The Indian thing arrives just as quickly as it casually departs, an unnecessary excuse to give Piper a couple of additional arms. There’s nothing else to the story, and the CGI is horrible — you can literally see the digital joins in the animation. You can’t help but wonder if this was supposed to be a two-hour episode at one point, since this particular storyline feels perfunctory and detached from everything else on-screen.
Phoebe’s annoying dramas haven’t left the building since last season, and her story here is spectacularly ridiculous. She has a problem with giving the same advice she gave to another reader a year ago, but has no problem lying to her (ahem) ‘fans’ by having somebody else write under her name? Plus, what’s with the casual sexism over Leslie? And could Leslie beany more of a vacuous non-entity? Nick damn Lachey, folks. The mid-’00s just camescreaming back to me.
Elsewhere, Magic School is facing closure (God forbid!), and Paige is making it her personal crusade to stop it from happening. Blah. There’s also some annoying hoodoo with Inspector Sheridan investigating the Halliwells, but the story is so useless and illogical that there isn’t a whole lot to report there.
A Call to Arms is strange in that so much of it bugs, but there’s a definite tone that feels kind of entertaining. Then again, I said the same thing at the very beginning of last season, and we all know how that turned out. I think there’s just a natural burst of enthusiasm with the start of a new Charmed year, and this episode definitely achieves that in some unexplainable way.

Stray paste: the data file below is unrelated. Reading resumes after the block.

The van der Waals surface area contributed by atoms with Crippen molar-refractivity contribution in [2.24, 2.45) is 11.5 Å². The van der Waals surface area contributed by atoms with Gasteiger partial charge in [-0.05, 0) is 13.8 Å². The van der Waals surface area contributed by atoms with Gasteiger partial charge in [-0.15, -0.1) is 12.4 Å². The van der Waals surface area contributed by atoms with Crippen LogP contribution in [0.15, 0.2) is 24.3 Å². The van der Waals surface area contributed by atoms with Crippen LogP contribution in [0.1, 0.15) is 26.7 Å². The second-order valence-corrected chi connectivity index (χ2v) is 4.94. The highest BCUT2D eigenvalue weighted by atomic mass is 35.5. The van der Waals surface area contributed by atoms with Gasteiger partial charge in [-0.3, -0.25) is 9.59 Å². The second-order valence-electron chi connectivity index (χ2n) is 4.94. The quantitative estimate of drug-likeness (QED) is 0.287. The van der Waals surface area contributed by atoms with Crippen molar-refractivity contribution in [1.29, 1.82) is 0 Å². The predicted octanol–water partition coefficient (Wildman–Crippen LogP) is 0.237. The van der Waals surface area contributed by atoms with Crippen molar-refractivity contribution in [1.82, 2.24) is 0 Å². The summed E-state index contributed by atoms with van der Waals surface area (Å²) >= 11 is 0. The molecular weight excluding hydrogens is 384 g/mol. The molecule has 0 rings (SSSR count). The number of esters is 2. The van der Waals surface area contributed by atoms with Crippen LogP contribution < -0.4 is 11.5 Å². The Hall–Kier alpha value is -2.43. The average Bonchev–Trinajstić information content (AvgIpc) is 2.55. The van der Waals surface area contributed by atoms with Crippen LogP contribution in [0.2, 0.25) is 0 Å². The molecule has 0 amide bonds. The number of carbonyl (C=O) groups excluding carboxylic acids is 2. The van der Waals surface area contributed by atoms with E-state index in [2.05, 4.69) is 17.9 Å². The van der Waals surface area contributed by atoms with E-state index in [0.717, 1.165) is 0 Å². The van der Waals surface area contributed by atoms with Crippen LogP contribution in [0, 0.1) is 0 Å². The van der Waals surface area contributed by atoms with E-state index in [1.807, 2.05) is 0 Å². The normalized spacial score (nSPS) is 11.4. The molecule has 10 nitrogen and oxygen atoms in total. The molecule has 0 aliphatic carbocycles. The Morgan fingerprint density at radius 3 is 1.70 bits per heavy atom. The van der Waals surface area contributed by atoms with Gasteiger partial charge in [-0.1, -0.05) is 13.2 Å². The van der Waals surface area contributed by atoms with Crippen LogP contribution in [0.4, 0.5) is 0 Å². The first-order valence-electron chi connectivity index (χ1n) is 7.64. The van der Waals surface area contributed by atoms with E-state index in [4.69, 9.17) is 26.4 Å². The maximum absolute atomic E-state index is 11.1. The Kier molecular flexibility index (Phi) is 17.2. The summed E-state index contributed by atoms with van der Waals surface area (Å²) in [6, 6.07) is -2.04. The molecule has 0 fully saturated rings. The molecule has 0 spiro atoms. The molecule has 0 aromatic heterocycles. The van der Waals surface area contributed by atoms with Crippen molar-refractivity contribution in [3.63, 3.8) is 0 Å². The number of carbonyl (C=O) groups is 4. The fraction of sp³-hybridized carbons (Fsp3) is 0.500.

According to the Unwelcome Commentary review of The Bare Witch Project:
Jesus. Try and be serious sometimes, sure, but don’t try and lecture about feminism, show. It only comes off as crass and cheap in equal measure. The Bare Witch Project is an asinine hour already, but what really destroys any potential merit is the script’s attempt to discuss important issues. This is an episode where Lady Godiva is depicted as the defining female voice throughout the history of time, every act of femme power somehow tracing back to her. In the minds of the writers, this ends up meaning that women are only listened to when they’re naked, one of the weirdest ‘messages’ this show has ever put across. Even weirder, Phoebe herself takes all her clothes off in protest — instead of using her celebrity or city-wide readership to make a stand. It’s one of the stupidest episodes of Charmed.
The story comes about as a result of one of the students at Magic School, and while I like seeing Paige with some kind of direction in her life once again, it bothers me that the kids are all jackasses. Shooting spitballs at Paige when she’s in the middle of trying to save your future? Why does this show insist on making adolescents so freaking awful? Ugh.
Outside of the hideous feminism junk, the Lady Godiva plot goes nowhere fast. There’s a scenery-chewing demon, a ridiculous alternate dimension where the entire future of female empowerment hinges on some naked floozy on a horse, and annoying CGI light-shows at the end. Just bad through-and-through.
You can see that Jeannine Renshaw wanted to make some kind of grand statement here, but The Bare Witch Project instead ends up cheap, exploitative and ridiculous, undermining any potential it could have had at one point.